[MARMAM] New paper on cetacean abundance in the Central North Atlantic

Daniel Pike kinguq at gmail.com
Mon Jun 1 16:23:19 PDT 2020

We are pleased to announce the publication of the following paper in NAMMCO
Scientific Publications:
Pike, D.G., Gunnlaugsson, T., Mikkelsen, B., Halldórsson, S.D., Víkingsson,
G.A., Acquarone, M. & Desportes, G. (2020). Estimates of the Abundance of
Cetaceans in the Central North Atlantic From the T-NASS Icelandic and
Faroese Ship Surveys Conducted in 2007. *NAMMCO Scientific Publications *11.

The Trans-North Atlantic Sightings Survey (T-NASS) carried out in June-July
2007 was the fifth in a series of large-scale cetacean surveys conducted
previously in 1987, 1989, 1995 and 2001. The core survey area covered about
1.8 million nm² spanning from the Eastern Barents Sea at 34°E to the east
coast of Canada, and between 52°N and 78°N in the east and south to 42°N in
the west. We present design-based abundance estimates from the Faroese and
Icelandic vessel survey components of T-NASS, as well as results from
ancillary vessels that covered adjoining areas. The 4 dedicated survey
vessels used a Buckland-Turnock (B-T) mode with a tracker platform
searching an area ahead of the primary platform and tracking sightings to
provide data for bias correction. Both uncorrected estimates, using the
combined non-duplicate sightings from both platforms, and mark-recapture
estimates, correcting estimates from the primary platform for bias due to
perception and availability, are presented for those species with a
sufficient number of sightings. Corrected estimates for the core survey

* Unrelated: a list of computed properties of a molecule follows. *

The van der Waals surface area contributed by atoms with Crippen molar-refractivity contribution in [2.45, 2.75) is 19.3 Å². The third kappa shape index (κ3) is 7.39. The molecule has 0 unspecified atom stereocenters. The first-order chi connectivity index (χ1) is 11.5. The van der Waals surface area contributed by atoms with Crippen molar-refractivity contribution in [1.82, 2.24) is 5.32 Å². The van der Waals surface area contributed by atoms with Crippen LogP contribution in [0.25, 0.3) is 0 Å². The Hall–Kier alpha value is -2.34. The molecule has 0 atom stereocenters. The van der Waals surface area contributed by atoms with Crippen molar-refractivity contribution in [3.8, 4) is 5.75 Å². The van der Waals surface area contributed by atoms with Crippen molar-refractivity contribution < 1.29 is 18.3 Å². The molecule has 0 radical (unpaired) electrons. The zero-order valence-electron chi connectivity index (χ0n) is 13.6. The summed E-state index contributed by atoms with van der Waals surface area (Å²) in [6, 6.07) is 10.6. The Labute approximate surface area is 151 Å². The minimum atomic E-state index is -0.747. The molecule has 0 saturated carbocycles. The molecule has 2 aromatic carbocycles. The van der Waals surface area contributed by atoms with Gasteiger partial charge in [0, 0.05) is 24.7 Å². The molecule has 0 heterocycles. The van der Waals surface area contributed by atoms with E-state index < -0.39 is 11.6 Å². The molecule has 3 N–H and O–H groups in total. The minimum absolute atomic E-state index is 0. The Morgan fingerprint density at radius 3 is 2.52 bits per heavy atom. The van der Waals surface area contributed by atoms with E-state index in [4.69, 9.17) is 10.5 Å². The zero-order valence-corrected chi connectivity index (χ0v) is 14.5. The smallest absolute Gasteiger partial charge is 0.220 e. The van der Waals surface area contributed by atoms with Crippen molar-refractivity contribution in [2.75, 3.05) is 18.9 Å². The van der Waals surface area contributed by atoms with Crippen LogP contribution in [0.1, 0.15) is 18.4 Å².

area are as follows: fin whales (*Balaenoptera physalus*): 30,777
(CV=0.19); humpback whales (*Megaptera novaeangliae*): 18,105 (CV=0.43);
sperm whales (*Physeter macrocephalus*): 12,268 (CV=0.33); long-finned
pilot whales (*Globicephala melas*): 87,417 (CV=0.38); white-beaked
dolphins (*Lagenorhynchus albirostris*): 91,277 (CV=0.53); and white-sided
dolphins (*L. acutus*): 81,008 (CV=0.54). Uncorrected estimates only were
possible for common minke whales (*B. acutorstrata*): 12,427 (CV=0.27); and
sei whales (*B. borealis*): 5,159 (CV=0.47). Sighting rates from the
ancillary vessels, which used a single platform, were lower than those from
the dedicated vessels in areas where they overlapped. No evidence of
responsive movement by any species was detected, but there was some
indication that distance measurements by the primary platform may have been
negatively biased. The significance of this for the abundance estimates is
discussed. The relative merits of B-T over other survey modes are discussed
and recommendations for future surveys provided.

The paper is available for download here:

Best regards, Daniel Pike.
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